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Published August 2023 | Published
Journal Article Open

A selectivity filter in the ER membrane protein complex limits protein misinsertion at the ER


Tail-anchored (TA) proteins play essential roles in mammalian cells, and their accurate localization is critical for proteostasis. Biophysical similarities lead to mistargeting of mitochondrial TA proteins to the ER, where they are delivered to the insertase, the ER membrane protein complex (EMC). Leveraging an improved structural model of the human EMC, we used mutagenesis and site-specific crosslinking to map the path of a TA protein from its cytosolic capture by methionine-rich loops to its membrane insertion through a hydrophilic vestibule. Positively charged residues at the entrance to the vestibule function as a selectivity filter that uses charge-repulsion to reject mitochondrial TA proteins. Similarly, this selectivity filter retains the positively charged soluble domains of multipass substrates in the cytosol, thereby ensuring they adopt the correct topology and enforcing the "positive-inside" rule. Substrate discrimination by the EMC provides a biochemical explanation for one role of charge in TA protein sorting and protects compartment integrity by limiting protein misinsertion.

Additional Information

© 2023 Pleiner et al. This article is distributed under the terms of an Attribution–Noncommercial–Share Alike–No Mirror Sites license for the first six months after the publication date (see http://www.rupress.org/terms/). After six months it is available under a Creative Commons License (Attribution–Noncommercial–Share Alike 4.0 International license, as described at https://creativecommons.org/licenses/by-nc-sa/4.0/). We thank Songye Chen and Oliver Clarke for technical assistance, all members of the Voorhees lab for thoughtful discussion, and Alina Guna for critical reading of the manuscript. We thank Pamela Bjorkman for access to her lab's cell sorter, as well as the Caltech Flow Cytometry facility and the Caltech Cryo-EM facility. Cryo-electron microscopy was performed in the Beckman Institute Center for TEM at Caltech, and data was processed using the Caltech High Performance Cluster, supported by a grant from the Gordon and Betty Moore Foundation. This work was supported by: the Heritage Medical Research Institute (R.M. Voorhees), the National Institutes of Health's National Institute of General Medical Sciences DP2GM137412 (R.M. Voorhees), the Deutsche Forschungsgemeinschaft (T. Pleiner), and the Tianqiao and Chrissy Chen Institute (T. Pleiner, M. Hazu). Data availability: The data reported in this work are available in the published article and its online supplemental material. The atomic coordinates and cryo-EM maps have been deposited and openly available in the Protein Data Bank under accession code PDB 8S9S and in the Electron Microscopy Data Bank under accession codes EMDB-40245 (nine-subunit map), EMDB-40246 (consensus map), and EMDB-40247 (eight-subunit map). Author contributions: T. Pleiner, M. Hazu, G. Pinton Tomaleri, and R.M. Voorhees conceived the study. T. Pleiner, M. Hazu, and G. Pinton Tomaleri performed most of the experiments and analysis with assistance from V.N. Nguyen and K. Januszyk. T. Pleiner, M. Hazu, and R.M. Voorhees wrote the manuscript with input from all authors. T. Pleiner, M. Hazu, and G. Pinton Tomaleri contributed equally to this paper. Disclosures: R.M. Voorhees reported personal fees from Gate Biosciences and grants from Gate Biosciences outside the submitted work. R.M. Voorhees and G. Pinton Tomaleri are consultants for Gates Biosciences, and R.M. Voorhees is an equity holder. No other disclosures were reported.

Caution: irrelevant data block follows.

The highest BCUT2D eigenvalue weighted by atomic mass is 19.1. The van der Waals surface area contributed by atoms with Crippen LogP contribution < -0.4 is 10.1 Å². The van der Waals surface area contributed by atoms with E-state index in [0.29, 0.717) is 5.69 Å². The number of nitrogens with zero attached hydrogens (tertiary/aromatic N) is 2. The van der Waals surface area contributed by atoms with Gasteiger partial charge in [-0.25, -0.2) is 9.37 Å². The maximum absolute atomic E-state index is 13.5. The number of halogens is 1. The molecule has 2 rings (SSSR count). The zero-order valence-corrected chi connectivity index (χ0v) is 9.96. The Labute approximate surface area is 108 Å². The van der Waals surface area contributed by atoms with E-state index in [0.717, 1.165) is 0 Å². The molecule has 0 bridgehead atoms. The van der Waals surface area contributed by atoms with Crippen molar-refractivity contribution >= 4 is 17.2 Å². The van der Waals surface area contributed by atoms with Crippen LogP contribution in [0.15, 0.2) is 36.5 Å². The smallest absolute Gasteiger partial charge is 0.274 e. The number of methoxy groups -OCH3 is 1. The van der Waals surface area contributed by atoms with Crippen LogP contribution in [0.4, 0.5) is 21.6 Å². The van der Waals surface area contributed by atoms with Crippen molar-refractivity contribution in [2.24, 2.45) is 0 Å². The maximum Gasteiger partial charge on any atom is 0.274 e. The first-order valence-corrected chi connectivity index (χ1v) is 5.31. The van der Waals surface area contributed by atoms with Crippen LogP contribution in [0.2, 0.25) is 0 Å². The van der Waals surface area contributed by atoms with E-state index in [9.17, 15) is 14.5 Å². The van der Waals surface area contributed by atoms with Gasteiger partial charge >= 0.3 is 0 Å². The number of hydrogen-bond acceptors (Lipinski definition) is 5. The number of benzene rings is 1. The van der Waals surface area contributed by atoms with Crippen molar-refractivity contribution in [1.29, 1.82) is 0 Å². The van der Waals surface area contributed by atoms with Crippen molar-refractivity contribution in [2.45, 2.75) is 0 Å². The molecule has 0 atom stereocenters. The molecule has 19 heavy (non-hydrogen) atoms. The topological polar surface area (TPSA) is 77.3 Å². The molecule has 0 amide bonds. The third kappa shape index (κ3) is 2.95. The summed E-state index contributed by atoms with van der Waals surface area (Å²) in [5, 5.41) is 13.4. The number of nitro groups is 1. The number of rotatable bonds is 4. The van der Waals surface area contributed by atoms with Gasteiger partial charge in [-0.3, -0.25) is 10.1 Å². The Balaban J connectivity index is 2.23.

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August 22, 2023
December 22, 2023